Our case reports confirm the complexity of the management of AHA in elderly patients, in whom the clinical picture is complicated by comorbidities and concomitant drug intake. The latter may facilitate bleeding complications, as occurred in patients no. 1 and 2, or delay the diagnosis, when antiplatelet or anticoagulant drugs are administered. The coexistence in AHA patients, in particular in the elderly, of overt cardiovascular/thromboembolic diseases (see patient no. 1) and/or risk factors such as diabetes mellitus, neoplasm, arterial hypertension, high body mass index, requiring antithrombotic treatment, represents a challenging issue in this setting. The occurrence of severe bleeding leads to the withdrawal of such treatments and in many cases to the administration of bypassing agents (APCCs, rFVIIa), with possible increase of thromboembolic risk. This risk is further enhanced by the reduced mobility due to hospitalization or muscle bleeding or by activation of coagulation induced during sepsis. Thus an accurate balance of bleeding and thrombotic risk should be carefully taken into account when these patients are treated for the bleeding complications, in terms of doses and duration of bypassing agent administration. Presently, however, evidence of rFVIIa and aPCC thrombogenicity is limited, therefore according to recent recommendations, bypassing agents should not be considered contraindicated in the presence of severe or life-threatening bleed and also in patients at thromboembolic risk [1
]. In elderly patients, however, especially in those presenting posttreatment high FVIII:C levels, an adequate prolonged prophylaxis with antithrombotic agents, following inhibitor eradication, should be considered (see Case 1
An early and appropriate therapeutic approach is crucial for a favourable outcome, which also depends on the treatment and the prognosis of any possible concomitant disease or triggering condition [6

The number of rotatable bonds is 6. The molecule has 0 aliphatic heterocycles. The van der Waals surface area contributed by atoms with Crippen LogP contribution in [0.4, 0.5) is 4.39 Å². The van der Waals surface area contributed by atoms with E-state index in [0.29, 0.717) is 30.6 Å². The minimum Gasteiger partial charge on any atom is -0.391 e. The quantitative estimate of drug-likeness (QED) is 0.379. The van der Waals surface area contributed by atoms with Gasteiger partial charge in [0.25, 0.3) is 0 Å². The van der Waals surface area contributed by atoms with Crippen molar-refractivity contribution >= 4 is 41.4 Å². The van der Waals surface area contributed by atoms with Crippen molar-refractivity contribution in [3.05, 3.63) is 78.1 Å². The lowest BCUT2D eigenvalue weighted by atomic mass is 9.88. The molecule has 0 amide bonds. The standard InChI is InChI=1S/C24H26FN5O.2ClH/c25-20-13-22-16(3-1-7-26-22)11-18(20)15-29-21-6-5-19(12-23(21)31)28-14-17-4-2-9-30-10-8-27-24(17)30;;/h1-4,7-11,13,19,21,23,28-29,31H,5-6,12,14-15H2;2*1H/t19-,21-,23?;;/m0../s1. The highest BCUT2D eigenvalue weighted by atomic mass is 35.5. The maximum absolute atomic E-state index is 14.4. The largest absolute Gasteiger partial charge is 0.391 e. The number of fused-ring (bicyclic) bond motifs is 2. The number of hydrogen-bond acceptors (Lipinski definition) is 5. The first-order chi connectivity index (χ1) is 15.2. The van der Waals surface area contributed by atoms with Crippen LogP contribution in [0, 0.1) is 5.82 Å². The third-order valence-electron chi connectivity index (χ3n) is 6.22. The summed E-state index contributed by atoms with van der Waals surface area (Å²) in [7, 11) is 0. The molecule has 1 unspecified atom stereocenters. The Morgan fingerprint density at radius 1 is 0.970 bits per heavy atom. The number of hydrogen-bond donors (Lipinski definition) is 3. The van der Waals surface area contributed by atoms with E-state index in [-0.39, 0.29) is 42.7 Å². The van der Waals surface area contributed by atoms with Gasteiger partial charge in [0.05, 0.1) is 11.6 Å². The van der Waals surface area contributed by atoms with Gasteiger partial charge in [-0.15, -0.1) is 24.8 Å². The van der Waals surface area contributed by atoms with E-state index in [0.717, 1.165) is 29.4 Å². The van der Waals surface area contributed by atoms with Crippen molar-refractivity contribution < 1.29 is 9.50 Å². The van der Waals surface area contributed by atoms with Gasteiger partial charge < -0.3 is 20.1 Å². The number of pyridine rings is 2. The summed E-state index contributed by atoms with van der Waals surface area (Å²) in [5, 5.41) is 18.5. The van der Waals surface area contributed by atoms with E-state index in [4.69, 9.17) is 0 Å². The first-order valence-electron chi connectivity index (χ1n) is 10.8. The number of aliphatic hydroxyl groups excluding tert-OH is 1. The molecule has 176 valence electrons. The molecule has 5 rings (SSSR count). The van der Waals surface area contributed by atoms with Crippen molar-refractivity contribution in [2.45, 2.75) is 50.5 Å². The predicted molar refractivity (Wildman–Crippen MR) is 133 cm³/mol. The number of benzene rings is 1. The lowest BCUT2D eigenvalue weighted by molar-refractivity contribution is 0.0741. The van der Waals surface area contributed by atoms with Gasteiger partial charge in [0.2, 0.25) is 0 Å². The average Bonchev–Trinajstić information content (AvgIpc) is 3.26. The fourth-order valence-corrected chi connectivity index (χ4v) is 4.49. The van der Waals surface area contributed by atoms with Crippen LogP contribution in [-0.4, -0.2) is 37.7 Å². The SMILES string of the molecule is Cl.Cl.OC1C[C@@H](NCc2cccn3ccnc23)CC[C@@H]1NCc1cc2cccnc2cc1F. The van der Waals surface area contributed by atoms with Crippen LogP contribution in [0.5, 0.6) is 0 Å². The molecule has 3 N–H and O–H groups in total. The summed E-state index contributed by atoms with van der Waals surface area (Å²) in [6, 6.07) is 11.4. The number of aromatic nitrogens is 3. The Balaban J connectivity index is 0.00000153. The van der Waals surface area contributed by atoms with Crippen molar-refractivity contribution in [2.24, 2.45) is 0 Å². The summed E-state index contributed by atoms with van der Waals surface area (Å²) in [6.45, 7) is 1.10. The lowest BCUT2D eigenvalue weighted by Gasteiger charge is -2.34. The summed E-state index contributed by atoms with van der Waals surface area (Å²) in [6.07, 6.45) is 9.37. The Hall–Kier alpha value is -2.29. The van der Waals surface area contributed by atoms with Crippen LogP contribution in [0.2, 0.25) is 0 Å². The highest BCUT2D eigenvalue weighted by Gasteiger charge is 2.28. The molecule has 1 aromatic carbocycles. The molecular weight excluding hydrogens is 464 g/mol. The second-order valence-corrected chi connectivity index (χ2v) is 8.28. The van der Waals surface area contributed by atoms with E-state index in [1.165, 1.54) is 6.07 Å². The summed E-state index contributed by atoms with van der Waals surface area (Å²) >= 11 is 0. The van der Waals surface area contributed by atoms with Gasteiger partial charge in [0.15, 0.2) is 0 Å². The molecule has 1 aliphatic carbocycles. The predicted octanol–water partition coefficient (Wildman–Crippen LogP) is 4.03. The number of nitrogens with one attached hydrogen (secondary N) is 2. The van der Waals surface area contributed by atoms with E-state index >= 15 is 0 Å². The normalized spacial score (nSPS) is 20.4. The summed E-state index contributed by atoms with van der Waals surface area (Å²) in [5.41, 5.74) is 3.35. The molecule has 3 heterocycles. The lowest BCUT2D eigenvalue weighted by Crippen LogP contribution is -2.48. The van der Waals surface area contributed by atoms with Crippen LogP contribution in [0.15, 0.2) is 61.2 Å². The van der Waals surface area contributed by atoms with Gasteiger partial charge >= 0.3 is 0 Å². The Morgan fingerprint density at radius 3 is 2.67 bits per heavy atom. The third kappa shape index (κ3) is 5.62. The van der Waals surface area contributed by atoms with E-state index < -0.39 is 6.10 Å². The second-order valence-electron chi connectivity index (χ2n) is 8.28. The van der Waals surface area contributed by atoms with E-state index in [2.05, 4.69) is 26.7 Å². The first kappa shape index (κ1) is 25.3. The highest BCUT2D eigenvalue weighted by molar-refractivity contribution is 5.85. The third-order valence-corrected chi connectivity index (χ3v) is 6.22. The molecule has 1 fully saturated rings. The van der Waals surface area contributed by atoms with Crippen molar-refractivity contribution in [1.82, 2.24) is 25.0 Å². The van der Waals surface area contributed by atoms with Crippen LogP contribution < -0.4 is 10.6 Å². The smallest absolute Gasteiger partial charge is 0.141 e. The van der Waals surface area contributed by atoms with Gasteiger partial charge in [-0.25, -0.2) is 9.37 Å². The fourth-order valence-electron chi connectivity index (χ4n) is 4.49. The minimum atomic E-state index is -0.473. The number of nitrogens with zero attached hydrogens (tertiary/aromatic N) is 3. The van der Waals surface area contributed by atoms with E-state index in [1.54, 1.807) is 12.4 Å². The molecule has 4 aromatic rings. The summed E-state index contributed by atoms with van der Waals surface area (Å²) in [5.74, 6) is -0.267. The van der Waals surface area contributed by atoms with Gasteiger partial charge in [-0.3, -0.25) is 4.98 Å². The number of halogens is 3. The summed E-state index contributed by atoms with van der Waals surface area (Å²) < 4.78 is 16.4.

]. Bleeding complications are fatal in 10%–20% of the cases, but the overall mortality in AHA patients is also higher, in particular, in elderly patients and over the first weeks after the onset of symptoms, because of the underlying associated diseases, diagnostic delays, inadequate treatment of acute bleeds, bleeding complications during invasive procedures for controlling hemorrhages, or adverse events of treatment (infections, sepsis on immunosuppressive therapy, see Case 3
Therefore, patients with AHA should be managed by a hemophilia center with laboratory and clinical experience in this setting, in particular because of the complexity of treatment. Immunosuppressive regimens in the elderly should aim to eradicate the inhibitor as rapidly as possible, reducing the time of exposure to the side effects of immunosuppressive therapy [5
]. Prednisone (1
mg/Kg/day for 4–6 weeks) remains the first-line treatment, alone or in combination with cyclophosphamide (1.5–2
mg/Kg/day). The latter should be administered for a maximum of six weeks, and the risk/benefit ratio of immunosuppressive therapy should be taken into account for each elderly patient individually [5
]. Other approaches should be considered for refractory patients. In particular, rituximab may be suggested when first-line immunosuppressive treatment fails or is contraindicated [5
Despite the lack of definite conclusions on the optimal hemostatic and inhibitor eradicating approaches, a series of effective options is presently available, giving the opportunity of tailoring the treatment of this rare but severe disease, even in the “fragile” elderly patients.